GMO means “genetically modified organism”.  USDA terms genetic modification as “The production of heritable improvements in plants or animals for specific uses, via either genetic engineering or other more traditional methods. Some countries other than the United States use this term to refer specifically to genetic engineering.”  USDA has a whole other definition for genetic engineering: “Manipulation of an organism's genes by introducing, eliminating or rearranging specific genes using the methods of modern molecular biology, particularly those techniques referred to as recombinant DNA techniques.”

Foods from genetically engineered plants must meet the same safety standards as foods derived from traditionally bred plants.  They go through the same tests, and are just as safe as those “non-GMO”s out there.  It’s just a ploy to get you to pay a little more for a fancy stamp. 

This is one of my biggest pet peeves, and there isn’t enough space to totally go into this.  Corn, soybeans, potatoes, squash, and apples are all crops that have been genetically altered. 

In the 1990’s genetic engineering wasn’t as technical as it is now, and some methods were used that caused concern—putting pieces of bacteria DNA in a corn plant to make it resistant to a pest, making crops resistant to certain herbicides so you can use the chemical to kill weeds.  Soon after, people started getting scared of GMOs, perhaps thinking we were going to turn into zombies or create the superbug that kills us all.  Now, we have more modern ways of “genome editing” that are basically ways of speeding up natural breeding.  So genetic engineering really isn’t as scary as it seems. 


Should my diet be gluten-free?  What is gluten?

First, if you don’t even know what gluten is, why are you trying to take it out of your diet?  Gluten is a group of proteins found in cereal grains (think bread—wheat, rye, and barley).  They are the proteins that make bread dough “stretchy” and able to rise during baking, and are found in the endosperm of the grain.  The grain is actually a seed, and the endosperm is the starchy part that feeds the plantlet until it can grow roots and shoots to make its own food. 

You should only be worried about gluten if you have a disease related to being allergic or intolerant to gluten.  This means you have gone to a doctor and s/he has diagnosed you with celiac disease or gluten sensitivity.  Other conditions that may (but not always) require gluten free or reduced diets include irritable bowel syndrome and wheat allergy. 

Gluten isn’t unhealthy—they are proteins!  They just happen to be a group that some people can’t handle well, like lactose in milk. 

(image from North American Miller’s Association)


This is my random comments section.  In perusing the medley of websites, I found some highly uninformed people (and some with no common sense).  I’d like to just make a couple of observations. 

·         One person mentioned canola oil.  This is a vegetable oil many people use in baking and you find it in some processed foods.  They thought it was the same thing as motor oil—and how can we be drinking something we put in cars?  People, canola is a plant.  It is a relative to broccoli, cauliflower, and mustard (yeah, mustard is a plant, too—shocker to some people out there, I know).  All oil, regardless of its source, is regulated by the same federal standards!  We aren’t drinking the same thing as our vehicles!  Yikes!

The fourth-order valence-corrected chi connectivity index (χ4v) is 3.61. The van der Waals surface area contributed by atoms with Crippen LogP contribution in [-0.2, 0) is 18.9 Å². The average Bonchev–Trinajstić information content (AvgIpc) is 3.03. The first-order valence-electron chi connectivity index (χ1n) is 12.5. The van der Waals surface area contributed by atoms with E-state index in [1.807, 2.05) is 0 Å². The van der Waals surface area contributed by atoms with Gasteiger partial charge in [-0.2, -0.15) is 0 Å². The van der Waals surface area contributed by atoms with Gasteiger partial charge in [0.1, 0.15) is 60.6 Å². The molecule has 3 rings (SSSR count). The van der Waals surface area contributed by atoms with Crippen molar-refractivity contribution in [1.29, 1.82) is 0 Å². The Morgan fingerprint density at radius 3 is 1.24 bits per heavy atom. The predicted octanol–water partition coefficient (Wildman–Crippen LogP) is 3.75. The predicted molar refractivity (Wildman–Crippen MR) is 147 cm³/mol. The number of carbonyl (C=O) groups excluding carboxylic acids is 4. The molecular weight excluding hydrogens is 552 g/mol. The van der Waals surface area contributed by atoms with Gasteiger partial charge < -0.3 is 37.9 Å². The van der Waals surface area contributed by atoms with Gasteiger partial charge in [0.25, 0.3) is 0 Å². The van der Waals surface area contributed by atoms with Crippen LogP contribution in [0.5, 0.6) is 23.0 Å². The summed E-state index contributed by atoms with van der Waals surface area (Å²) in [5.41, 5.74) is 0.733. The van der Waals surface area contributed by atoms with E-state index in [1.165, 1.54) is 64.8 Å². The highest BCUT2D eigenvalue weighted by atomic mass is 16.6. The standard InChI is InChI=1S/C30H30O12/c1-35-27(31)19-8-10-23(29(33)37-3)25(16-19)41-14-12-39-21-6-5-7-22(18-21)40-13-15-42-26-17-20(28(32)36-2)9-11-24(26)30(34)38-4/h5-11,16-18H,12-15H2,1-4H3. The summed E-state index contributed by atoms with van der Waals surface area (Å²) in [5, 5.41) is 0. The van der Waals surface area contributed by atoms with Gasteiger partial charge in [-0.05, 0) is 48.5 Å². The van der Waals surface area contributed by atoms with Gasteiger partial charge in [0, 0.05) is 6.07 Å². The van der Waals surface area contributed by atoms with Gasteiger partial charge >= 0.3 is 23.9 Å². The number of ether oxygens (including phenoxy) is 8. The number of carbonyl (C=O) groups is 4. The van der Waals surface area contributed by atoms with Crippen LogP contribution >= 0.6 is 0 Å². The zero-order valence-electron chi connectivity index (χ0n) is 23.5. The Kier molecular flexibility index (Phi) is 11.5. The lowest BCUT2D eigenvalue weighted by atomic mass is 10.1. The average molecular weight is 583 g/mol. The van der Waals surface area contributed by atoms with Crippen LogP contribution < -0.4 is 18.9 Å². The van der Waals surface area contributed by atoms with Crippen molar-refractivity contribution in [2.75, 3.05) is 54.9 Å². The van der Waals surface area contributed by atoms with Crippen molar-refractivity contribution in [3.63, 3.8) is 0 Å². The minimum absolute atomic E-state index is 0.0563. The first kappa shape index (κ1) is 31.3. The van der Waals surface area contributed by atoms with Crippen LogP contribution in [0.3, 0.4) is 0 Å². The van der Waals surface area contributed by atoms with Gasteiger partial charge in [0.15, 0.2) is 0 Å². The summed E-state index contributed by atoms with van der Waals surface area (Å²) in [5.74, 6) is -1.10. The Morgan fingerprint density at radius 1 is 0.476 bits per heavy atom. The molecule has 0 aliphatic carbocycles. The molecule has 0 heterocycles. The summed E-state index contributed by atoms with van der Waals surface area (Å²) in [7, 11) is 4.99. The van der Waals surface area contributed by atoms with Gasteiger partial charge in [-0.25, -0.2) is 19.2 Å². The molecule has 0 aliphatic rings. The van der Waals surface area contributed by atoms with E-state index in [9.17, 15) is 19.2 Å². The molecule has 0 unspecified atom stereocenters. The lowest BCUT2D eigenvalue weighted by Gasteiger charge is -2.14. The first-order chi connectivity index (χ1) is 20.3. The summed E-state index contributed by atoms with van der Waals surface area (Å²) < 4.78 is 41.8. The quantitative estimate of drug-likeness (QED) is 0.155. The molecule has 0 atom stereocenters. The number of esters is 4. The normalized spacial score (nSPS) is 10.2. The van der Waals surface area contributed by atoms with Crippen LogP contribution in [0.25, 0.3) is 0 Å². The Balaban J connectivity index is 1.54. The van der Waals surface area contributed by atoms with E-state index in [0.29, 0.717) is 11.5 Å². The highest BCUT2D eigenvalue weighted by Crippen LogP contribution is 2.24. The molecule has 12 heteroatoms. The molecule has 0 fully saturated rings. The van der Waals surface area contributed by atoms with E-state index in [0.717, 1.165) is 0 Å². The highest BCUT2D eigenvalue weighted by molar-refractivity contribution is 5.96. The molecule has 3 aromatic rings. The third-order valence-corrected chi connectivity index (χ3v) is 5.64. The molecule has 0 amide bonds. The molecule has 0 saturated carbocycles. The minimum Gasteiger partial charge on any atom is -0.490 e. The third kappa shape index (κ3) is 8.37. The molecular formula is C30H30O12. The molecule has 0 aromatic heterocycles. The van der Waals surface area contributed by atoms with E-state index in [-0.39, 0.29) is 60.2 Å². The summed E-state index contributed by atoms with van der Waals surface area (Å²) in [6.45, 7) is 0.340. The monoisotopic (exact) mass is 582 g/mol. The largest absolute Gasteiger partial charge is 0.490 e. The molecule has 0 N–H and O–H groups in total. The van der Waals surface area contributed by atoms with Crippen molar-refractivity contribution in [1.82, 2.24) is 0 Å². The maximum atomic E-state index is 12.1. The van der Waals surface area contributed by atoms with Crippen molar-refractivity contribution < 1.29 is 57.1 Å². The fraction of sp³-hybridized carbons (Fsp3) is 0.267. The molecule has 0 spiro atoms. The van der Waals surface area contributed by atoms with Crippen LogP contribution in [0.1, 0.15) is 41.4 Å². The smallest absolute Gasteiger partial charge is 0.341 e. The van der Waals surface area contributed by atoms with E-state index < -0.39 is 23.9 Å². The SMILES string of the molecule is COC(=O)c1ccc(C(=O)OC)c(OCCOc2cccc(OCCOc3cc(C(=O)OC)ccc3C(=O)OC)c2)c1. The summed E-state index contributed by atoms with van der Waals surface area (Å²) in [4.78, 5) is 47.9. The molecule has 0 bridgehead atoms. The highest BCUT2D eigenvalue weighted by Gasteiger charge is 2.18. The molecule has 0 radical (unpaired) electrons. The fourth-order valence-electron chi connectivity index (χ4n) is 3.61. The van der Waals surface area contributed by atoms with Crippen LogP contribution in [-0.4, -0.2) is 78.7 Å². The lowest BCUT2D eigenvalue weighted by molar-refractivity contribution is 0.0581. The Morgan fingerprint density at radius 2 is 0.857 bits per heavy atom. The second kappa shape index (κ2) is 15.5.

·         In a discussion about biosolids on organic farms, a person mentioned that food should be grown without synthetic fertilizer, but we shouldn’t use biosolids either because all poop is gross.  First, biosolids are treated domestic sludge—people poop only, not animals.  They aren’t raw sewage; they’ve been treated and monitored and have nutrients as well.  Also, plants use nutrients in the soil to grow and create your food.  Each time you take a crop away from the field to use as food, you are taking some of the nutrients away from the soil, too.  So if you take something away, you must add something back.  If you can’t artificially create nutrients (fertilizer), you have to use something “natural”.  Thus, you’ve got to use poop.  And poop is just recycled food. 

·         The comment was made that we need to grow a variety of vegetables and fruits instead of corn and soybeans because “you can fit a lot of vegetables on 40 acres”.  Corn and soybeans aren’t grown the same as tomatoes and strawberries and so forth.  You can’t run a combine through 40 acres of jalapeno peppers or eggplants.  Harvest would be very time consuming and labor intensive.  Have you ever had a vegetable garden in your back yard?   The weeds in mine are atrocious because I just can’t get to them all—I think weed management in a 40 acre vegetable garden wouldn’t mirror a corn or soybean field.  It would be a giant headache.  There is an overall population trend away from rural areas.  Since everyone and their mother are moving to the city, who is going to grow these 40 acre monster vegetable gardens?  And the weather in the locations where most of the corn and soybeans are grown really wouldn’t allow year-round production.  What are you going to do when there’s a foot of snow on your 40 acres and its 20 degrees out? 



I agree that a person should shop smart and be careful about the type of food they eat and the ingredients that are in the products they buy.  Yes, read your food labels!  But I encourage everyone to become educated about what your food and its label is saying to you.  At least use your common sense, please.  And no drinking motor oil! 


October 4, 2019

Julie S. Paschold